|Residence||London / Dublin|
|Education||Studied History of Art and Classical Civilisation at Trinity College, Dublin (TCD)|
|Employer||Raidió Teilifís Éireann (RTÉ)|
|Known for||Two Tube on RTÉ Two|
Haskins first became known as a proponent of the DIY ethic in Ireland for his work on several projects initiated as a teenager, including the establishment of all ages, non-alcohol spaces in north Wicklow and Dublin.
Haskins since became involved with broadcasting, independent music management, social entrepreneurship, social activism and politics. He was an unsuccessful independent candidate in the 2011 general election.
In 2013 Haskins launched the Soundings Podcast, a cultural podcast that he co-hosted with singer Lisa Hannigan, where they would discuss "culture, books, music, theatre, films and other weird things that happen." Throughout the first eleven podcast Haskins and Hannigan discussed and engaged in a variety of activities including interviewing notable guest like Dermot O' Leary and Harry Shearer, going on an outing to Chislehurst caves, attending art exhibitions and attending a performance of Stephen Ward the Musical. Although each episode the hosts, sometimes joined by guests, discussed their opinions on recent books, films, exhibitions and plays, from the onset Haskins was clear that the Soundings was not a review show stating that "People make art to express their ideas and provoke thought and conversation, which is what this show is all about." The podcast quickly won fans for its relaxed style and the easy chemistry between its hosts. Writing for Metro UK, Rahul Verma described the podcast as a "lively, informed arts and culture chat with a fresh, unpretentious feel." Haskins and Hannigan later expanded the podcast into the Holy Trinity series where they recorded live discussions with panels of guests including actress and writer Sharon Horgan, drag queen and activist Panti Bliss, Fr. Peter McVerry and war photographer Giles Duley.
Haskins ran gigs in his former home, The Hideaway House which became a hub for the DIY music scene in Dublin and his independent record label Hide Away Records. Hide Away Records’ most notable release is the debut album of popular Irish band Heathers, whom Haskins also managed from 2007-2009. Their debut album ‘Here, Not There’ featured the popular single ‘Remember When’, which was used in a 2010 Fáilte Ireland advertising campaign.
In May 2009, Haskins was a member of a group that founded Exchange Dublin, an arts centre in Temple Bar with the support of Project Arts Centre, where he sits on the Board of Directors. The Exchange is now run by a collective of volunteers, and provides an independent space for meetings, events and exhibitions. The project received a Dublin City Council arts award in 2010, a Music Network/Arts Council Music Capital Scheme award in 2009 and Arts Council funding in 2009. It received funding from the Arts Council until it closed its doors in 2014.
Later in 2009, Haskins curated and directed the event ‘Culture and the City: the debate’ for Temple Bar Cultural Trust. It took the form of a masked debate about culture in Dublin at Meeting House Square in Temple Bar. The debate focused on the question ‘Is this city fit for purpose?’. The event was praised as an innovative approach to an urban public forum. Also, that year, Haskins collaborated with a group of NCAD students called 'Office of Public Works' to organize 'Change?', a week of film, open exhibitions and discourse on the notion of societal change that involved photographers, secondary school students and members of the public. It took place in Project Arts Centre.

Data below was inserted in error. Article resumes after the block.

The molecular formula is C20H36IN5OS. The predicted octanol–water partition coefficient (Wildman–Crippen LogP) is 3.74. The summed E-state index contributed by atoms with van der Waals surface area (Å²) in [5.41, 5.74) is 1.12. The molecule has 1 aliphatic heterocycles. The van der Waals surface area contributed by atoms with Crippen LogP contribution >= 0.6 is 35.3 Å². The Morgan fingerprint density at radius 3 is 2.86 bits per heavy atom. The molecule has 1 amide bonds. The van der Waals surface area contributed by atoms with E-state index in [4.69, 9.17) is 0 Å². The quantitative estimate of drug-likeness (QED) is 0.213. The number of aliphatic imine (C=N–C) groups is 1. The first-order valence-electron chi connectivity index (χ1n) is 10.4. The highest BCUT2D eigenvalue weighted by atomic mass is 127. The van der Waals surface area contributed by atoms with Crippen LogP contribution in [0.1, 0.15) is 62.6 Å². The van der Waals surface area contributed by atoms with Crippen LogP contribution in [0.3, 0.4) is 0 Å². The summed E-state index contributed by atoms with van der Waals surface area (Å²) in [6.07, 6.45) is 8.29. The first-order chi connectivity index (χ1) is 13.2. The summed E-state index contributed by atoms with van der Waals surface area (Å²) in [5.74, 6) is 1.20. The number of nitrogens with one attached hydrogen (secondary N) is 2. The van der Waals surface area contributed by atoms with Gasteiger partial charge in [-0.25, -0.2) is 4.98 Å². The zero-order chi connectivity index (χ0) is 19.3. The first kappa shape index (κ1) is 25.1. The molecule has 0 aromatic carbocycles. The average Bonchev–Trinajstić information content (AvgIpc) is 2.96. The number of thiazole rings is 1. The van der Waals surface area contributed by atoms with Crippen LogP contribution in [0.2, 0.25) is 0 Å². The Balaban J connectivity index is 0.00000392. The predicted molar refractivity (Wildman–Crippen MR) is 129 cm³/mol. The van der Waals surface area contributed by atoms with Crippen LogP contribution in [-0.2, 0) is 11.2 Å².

Haskins is also a broadcaster on Raidió Teilifís Éireann (RTÉ) television and radio. He presented the first series of Two Tube on RTÉ Two, and since May 2010 has worked as a reporter for Arena, an arts programme on RTÉ Radio 1. In December 2011 he began presenting coverage of Other Voices (TV series) for guardian.co.uk and covered the series in Derry in 2013 and 2014.
In 2008, Haskins directed a documentary called Roll Up Your Sleeves about DIY counterculture. DIY figures including Ian MacKaye of the band Fugazi, Ellen Lupton, and Dutch band The Ex took part in the documentary. The film was funded by Broadcasting Commission of Ireland Sound & Vision Award. It was produced by Project Arts Centre for DCTV. Roll Up Your Sleeves premiered at the 2009 Stranger Than Fiction Festival in the IFI in Dublin. In January 2011, the film was made available free online.
From a young age Haskins took an active interest in community and social issues. In his interview with Jarlath Regan on The Irishman Abroad podcast Haskins expressed his frustration at a very young age about the lack of facilities available to young people in Ireland. Early political activities included petitioning for a skate park in his local area and attempting to turn a local disused building into a community centre. Haskins became increasing frustrated with the slow process of trying to make changes through official channels and the lack of engagement of local politicians. Haskins was an independent candidate for the Dublin South-East constituency in the 2011 general election. His campaign was the subject of Irish and international media attention with appearances on BBC Newsnight, BBC World Service and Al Jazeera and articles in The Guardian and Le Monde. Haskins was eliminated on the fourth count with 1,928 votes. The four constituency seats were eventually divided between Fine Gael’s Lucinda Creighton and Eoghan Murphy and Labour’s Ruairi Quinn and Kevin Humphreys. Haskins was entitled to a refund of €8,700 in election expenses which he subsequently combined with the remainder of his election funds and donated €10,000 to 10 Irish charities.
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